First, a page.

SOCIAL DISTANCING, Chapter 3: In Which I Receive Psychological Counseling From A Cat.

By Liz McLeod
Still Your House Manager
 
“I can tell you right now what your problem is,” declared Carol the Fat Barrel Cat, as she delicately nibbled at the most remote quarter of her rear haunches that she could reach. “You’re addicted to your job.”
 
“Hah,” I scoffed, meaning it to sting. “What would you know about jobs? When did you ever have a job?”
 
“Oh, but I have one right now, hew-mon,” she retorted, rolling over on her side. “My job is to keep you in line. I saw you last night, pacing the floor at two o’clock in the morning when you should have been providing me heat in the bed – and by the way, how do you call that a blanket? It’s a moth hole surrounded by a few pathetic shreds of old wool. You can do better.”
 
“Now just a minute,” I protested, brandishing a half-eaten sausage on the point of my fork and stabbing it in Carol’s direction for emphasis. “You know very well that I…”
 
With a lightning-like swipe of her paw, Miss Carol plucked the sausage from the fork and swallowed it in a few quick bites. She made an unintelligible remark as she chewed.
 
“I better not find that on the rug later,” I warned. “You got some nerve.”
 
Miss Carol nibbled daintily at her extended paw to ensure that the no microscopic bit of sausage grease remained to soil her fur. “Let’s get back to you,” she said, in a firm voice that to the uninitiated would sound much like the hiss of a air brake. “Just what do you hope to accomplish with all this fretting? Do you think because *you’re* inconvenienced, because *your* routine has been fractured, because *your* life has been tipped on its back to wave its helpless legs in the air, that everything’s just going to settle right down and get back to normal because *you’re* frustrated and annoyed? Is that going to accomplish anything? Of course it isn’t.”
 
I saw her eyeing the few scraps of scrambled egg left on my plate and made a preemptive strike to claim them for myself. “You’re one to talk,” I replied in a peevish tone I knew would rile her. “Look how you get when *your* routine gets disrupted. Remember that time the guy from the oil company was here to fix the burner. Tromping thru the house with those big boots on, making all that noise and smell. And you hid under that end table in the living room for two days. Remember? You knocked over that stack of Artie Shaw records on your way there, and broke “Frenesi.” I haven’t forgotten that, you know, Miss Self Righteous Know It All Fat Barrel Cat.” I swallowed the egg with conviction, knowing I’d scored a thrust.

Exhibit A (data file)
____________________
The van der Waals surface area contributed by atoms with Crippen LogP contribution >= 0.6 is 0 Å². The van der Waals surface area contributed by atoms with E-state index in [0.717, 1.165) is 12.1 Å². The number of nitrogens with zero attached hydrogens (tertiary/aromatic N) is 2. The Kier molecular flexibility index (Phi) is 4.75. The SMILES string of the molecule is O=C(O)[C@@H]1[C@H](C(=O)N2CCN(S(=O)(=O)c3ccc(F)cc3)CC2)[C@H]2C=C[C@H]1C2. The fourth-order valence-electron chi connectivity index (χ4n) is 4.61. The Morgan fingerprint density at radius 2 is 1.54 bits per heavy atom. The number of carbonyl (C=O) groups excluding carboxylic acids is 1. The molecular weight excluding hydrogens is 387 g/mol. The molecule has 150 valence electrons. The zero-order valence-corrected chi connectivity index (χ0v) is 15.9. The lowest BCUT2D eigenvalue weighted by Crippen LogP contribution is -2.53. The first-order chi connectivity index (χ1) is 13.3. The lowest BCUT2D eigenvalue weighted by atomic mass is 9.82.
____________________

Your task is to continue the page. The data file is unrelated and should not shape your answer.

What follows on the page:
Miss Carol stretched out, doubling her length and halving her width, like some sort of non-Newtonian fluid contained within a semi-permeable membrane. Or like a lump of Silly Putty. Whatever. Her eyes narrowed to slits “We’re not talking about me, we’re talking about you,” she countered. “You need to think more like me. Look how I’m dealing with this. Do you realize how annoyed *I* am by your constant fussing and fretting and kvetching and the way you stare out the window expecting the Fed Ex truck to pull up outside with An Answer To It All? But do you see *me* fretting about it? No, you don’t. Because *I* know that Whatever Will Be Will Be.”
 
“I can’t stand Doris Day,” I snapped back. “Too saccharine. Helen Ward was a much better…”
 
“And that’s another thing,” she interrupted. “Enough with the Big Band references. You’re writing for boomers here. They don’t know who you’re talking about. Get with the program.”
 
“Now just a minute,” I yelled, feeling my thread growing ever more taut. “I’ll put up with a lot from you, but when you start with the music shaming…”
 
“You’ll do anything to deflect my arguments,” Carol said with a smug look of catly satisifaction firmly set on her face. “You know I’m right. The only way to deal with this situation is to accept it – and to understand that time is a linear progression. We are at this point on our timeline. Eventually, inevitably, we must arrive at a further point on that same timeline in which these events are part of the past.”
 
“I knew I shouldn’t have let you watch ‘Star Trek,’” I  muttered. “Enough with the Spock stuff. Talk English. Or Catglish. Or whatever language it is you speak.”
 
“This too,” she exclaimed with finality, “shall pass.”
 
I had no reply.
 
“Now, If you’ll excuse me” she added,” climbing slowly to her feet and lumbering out of the room, “I have something I must do. That sausage isn’t sitting well. Good day to you.”
 
I sighed. This too, shall pass.
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